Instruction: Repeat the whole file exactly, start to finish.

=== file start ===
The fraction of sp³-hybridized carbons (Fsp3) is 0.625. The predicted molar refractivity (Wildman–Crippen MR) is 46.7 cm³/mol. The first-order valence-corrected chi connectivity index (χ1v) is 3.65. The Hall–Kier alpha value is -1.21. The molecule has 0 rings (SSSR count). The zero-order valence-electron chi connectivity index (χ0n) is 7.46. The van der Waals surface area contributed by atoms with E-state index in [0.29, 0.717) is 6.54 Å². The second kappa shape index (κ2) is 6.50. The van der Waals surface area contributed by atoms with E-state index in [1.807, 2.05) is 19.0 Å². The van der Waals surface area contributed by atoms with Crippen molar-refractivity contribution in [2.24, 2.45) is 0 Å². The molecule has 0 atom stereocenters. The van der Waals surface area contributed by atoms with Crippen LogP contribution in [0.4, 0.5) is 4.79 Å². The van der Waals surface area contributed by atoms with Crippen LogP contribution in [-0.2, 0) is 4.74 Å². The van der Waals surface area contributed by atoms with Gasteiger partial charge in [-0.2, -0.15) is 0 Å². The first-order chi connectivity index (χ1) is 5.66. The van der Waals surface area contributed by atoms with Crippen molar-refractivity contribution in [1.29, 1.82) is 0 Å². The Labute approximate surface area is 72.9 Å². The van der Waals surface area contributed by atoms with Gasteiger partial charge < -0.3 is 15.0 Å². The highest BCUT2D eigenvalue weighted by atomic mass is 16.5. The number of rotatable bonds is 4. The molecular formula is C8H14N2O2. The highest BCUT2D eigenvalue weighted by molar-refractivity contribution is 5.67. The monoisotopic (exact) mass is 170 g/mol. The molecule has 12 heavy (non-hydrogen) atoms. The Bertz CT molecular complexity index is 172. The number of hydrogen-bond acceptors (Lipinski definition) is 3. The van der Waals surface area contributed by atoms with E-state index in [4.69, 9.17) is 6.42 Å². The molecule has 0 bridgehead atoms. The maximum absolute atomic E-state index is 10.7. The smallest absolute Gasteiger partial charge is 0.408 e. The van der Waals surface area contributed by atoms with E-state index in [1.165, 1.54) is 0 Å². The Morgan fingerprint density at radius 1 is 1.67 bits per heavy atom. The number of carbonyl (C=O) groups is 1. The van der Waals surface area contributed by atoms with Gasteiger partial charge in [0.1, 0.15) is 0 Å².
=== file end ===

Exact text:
The fraction of sp³-hybridized carbons (Fsp3) is 0.625. The predicted molar refractivity (Wildman–Crippen MR) is 46.7 cm³/mol. The first-order valence-corrected chi connectivity index (χ1v) is 3.65. The Hall–Kier alpha value is -1.21. The molecule has 0 rings (SSSR count). The zero-order valence-electron chi connectivity index (χ0n) is 7.46. The van der Waals surface area contributed by atoms with E-state index in [0.29, 0.717) is 6.54 Å². The second kappa shape index (κ2) is 6.50. The van der Waals surface area contributed by atoms with E-state index in [1.807, 2.05) is 19.0 Å². The van der Waals surface area contributed by atoms with Crippen molar-refractivity contribution in [2.24, 2.45) is 0 Å². The molecule has 0 atom stereocenters. The van der Waals surface area contributed by atoms with Crippen LogP contribution in [0.4, 0.5) is 4.79 Å². The van der Waals surface area contributed by atoms with Crippen LogP contribution in [-0.2, 0) is 4.74 Å². The van der Waals surface area contributed by atoms with Gasteiger partial charge in [-0.2, -0.15) is 0 Å². The first-order chi connectivity index (χ1) is 5.66. The van der Waals surface area contributed by atoms with Crippen molar-refractivity contribution in [1.29, 1.82) is 0 Å². The Labute approximate surface area is 72.9 Å². The van der Waals surface area contributed by atoms with Gasteiger partial charge < -0.3 is 15.0 Å². The highest BCUT2D eigenvalue weighted by atomic mass is 16.5. The number of rotatable bonds is 4. The molecular formula is C8H14N2O2. The highest BCUT2D eigenvalue weighted by molar-refractivity contribution is 5.67. The monoisotopic (exact) mass is 170 g/mol. The molecule has 12 heavy (non-hydrogen) atoms. The Bertz CT molecular complexity index is 172. The number of hydrogen-bond acceptors (Lipinski definition) is 3. The van der Waals surface area contributed by atoms with E-state index in [4.69, 9.17) is 6.42 Å². The molecule has 0 bridgehead atoms. The maximum absolute atomic E-state index is 10.7. The smallest absolute Gasteiger partial charge is 0.408 e. The van der Waals surface area contributed by atoms with E-state index in [1.165, 1.54) is 0 Å². The Morgan fingerprint density at radius 1 is 1.67 bits per heavy atom. The number of carbonyl (C=O) groups is 1. The van der Waals surface area contributed by atoms with Gasteiger partial charge in [0.1, 0.15) is 0 Å².